CM Configuration Management

CMRS Calibration Measurement Requirement Summary

CSDB Common Source Data Base

DDPMAS Design, Development and Production of Military Aircraft and Airborne Stores

DMU Digital Mock Up

FMECA Failure Mode Effect & Criticality Analysis

FRACAS Failure Reporting Analysis and Corrective Action System

ILS Integrated Logistics Support

LCC Life Cycle Cost

LOR Level of Repair

LORA Level of Repair Analysis

LSA Logistics Support Analysis

LSAR Logistics Support Analysis Record

LSC Life Support Cost

OEM Original Equipment Manufacturer

PBL Performance Based Logistics

PHST Packing, Handling, Storage and Transportation

PLCS Product Life Cycle Support

PLM Product Lifecycle Management

R&M Reliability & Maintainability

RBOM Reliability-Bill-of-Material

RCM Reliability Centered Maintenance

SERD Support Equipment Recommendation Data

SMA Scheduled Maintenance Analysis

XML Standard Generalized Markup Language

2. Integrated Logistics Support (ILS)

ILS is an integrated and iterative process for developing material and support strategy, guiding the system engineering process to quantify and lower life cycle cost. By leveraging the existing resources, ILS optimises the functional support while decreasing the logistics footprint, making the system support friendly. ILS provides a

Conception Phase

Design & Development Phase

Production & Deployment

In-Service Phase

Phase Out

First Logistics Analysis Task

Analysis for identification of general LSA needs

Comparative Analysis

Human Factor Analysis

Operations Analysis

Configuration Assessment

LSA FMECA

Logistics

Related

Operational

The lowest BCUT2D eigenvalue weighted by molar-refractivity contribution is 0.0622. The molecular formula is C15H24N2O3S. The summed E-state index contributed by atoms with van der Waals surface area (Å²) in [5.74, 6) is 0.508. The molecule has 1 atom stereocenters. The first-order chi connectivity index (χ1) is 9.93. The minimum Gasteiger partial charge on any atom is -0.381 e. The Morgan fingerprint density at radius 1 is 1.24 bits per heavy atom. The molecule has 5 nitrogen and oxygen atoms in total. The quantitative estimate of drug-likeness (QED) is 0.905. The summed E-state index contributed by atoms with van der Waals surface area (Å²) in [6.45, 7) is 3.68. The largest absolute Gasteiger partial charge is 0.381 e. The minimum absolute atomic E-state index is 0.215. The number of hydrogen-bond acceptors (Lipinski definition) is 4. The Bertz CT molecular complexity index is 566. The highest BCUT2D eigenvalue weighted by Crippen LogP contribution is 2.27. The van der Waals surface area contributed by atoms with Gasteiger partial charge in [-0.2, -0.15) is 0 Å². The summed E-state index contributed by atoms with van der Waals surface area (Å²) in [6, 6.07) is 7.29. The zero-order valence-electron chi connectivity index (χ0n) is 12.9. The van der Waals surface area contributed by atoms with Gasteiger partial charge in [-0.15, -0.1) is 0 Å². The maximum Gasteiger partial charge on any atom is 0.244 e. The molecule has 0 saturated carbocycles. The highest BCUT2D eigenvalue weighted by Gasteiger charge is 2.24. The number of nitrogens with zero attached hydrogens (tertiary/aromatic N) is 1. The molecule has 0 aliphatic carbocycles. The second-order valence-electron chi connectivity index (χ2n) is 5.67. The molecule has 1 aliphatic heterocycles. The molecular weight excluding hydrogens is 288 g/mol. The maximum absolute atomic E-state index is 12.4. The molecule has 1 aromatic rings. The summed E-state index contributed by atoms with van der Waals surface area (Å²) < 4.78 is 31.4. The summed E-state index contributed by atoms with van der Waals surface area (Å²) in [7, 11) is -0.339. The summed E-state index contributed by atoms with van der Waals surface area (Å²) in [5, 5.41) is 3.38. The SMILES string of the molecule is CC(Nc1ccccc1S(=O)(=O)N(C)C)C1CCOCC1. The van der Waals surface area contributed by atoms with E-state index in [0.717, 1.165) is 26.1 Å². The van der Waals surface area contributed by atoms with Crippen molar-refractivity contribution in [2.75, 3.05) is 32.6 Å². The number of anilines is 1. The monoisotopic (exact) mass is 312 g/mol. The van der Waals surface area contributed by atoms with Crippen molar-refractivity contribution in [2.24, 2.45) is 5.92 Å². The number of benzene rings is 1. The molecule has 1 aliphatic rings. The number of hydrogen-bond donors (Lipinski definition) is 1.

Reliability Analysis

Scheduled

Maintenance

Analysis

Maintainability & Testability Analysis

Software

Support

Analysis

Damage & Special Event Analysis

M « =a H

o ■ H o « S Ji

'S3 « o s

« H o G IS o & Ç tH J^ o « ,_, c

C <D ¡u < <D J

V £ . 2 M tt M

Flight Scheduling

Test Flight

Snag Rectification

Technical Publication, FMEA, R&M

Snag reporting

Designer Disposition

Final logistic Analysis tasks

Disposal Analysis

Figure 1 Logistics Support Analysis Activities over the lifecycle of the aircraft [6]

framework for the integrated evolution of technical manuals and required logistics for better product availability and sustenance. It ensures that the maintenance man hours per flight hour are within the acceptable limits.

LSA is a subset of ILS that provides the framework for monitoring and controlling the systematic development and execution of the ILS program. LSA is a disciplined and live exercise that starts from the conceptual phase and evolves throughout the lifecycle of the aircraft. It is a comprehensive analytical process that integrates system design and support system requirements, maintaining the history of the supportability decisions for the product development. It helps in establishing a direct relationship between logistic-related design parameters such as reliability, maintainability and availability; and support resource requirements [4]. The use of LSA approach enforces the developer from the conception through disposal of the product to consider all elements of the product life cycle such as cost, schedule, performance, supportability, quality and user requirements. Combined with PLM, the LSA plays a deciding role in influencing the design so that both the product and the support can be provided at an affordable cost. Figure 1 describes various analyses that can be carried out over the lifecycle of the equipment for defining and maintaining the LSA record. In the early phase of a program, the logistic activities, as shown in figure 1, can be limited to the ones that only require a low level of information. Section 3 & 4 highlight the LSA activities that can be performed during "design and development" and "production and deployment" phase respectively. The standards that need to be complied with for implementing ILS are discussed in Section 5. Section 6 describes the PBL, which is a new trend in contracting and made possible by the ILS.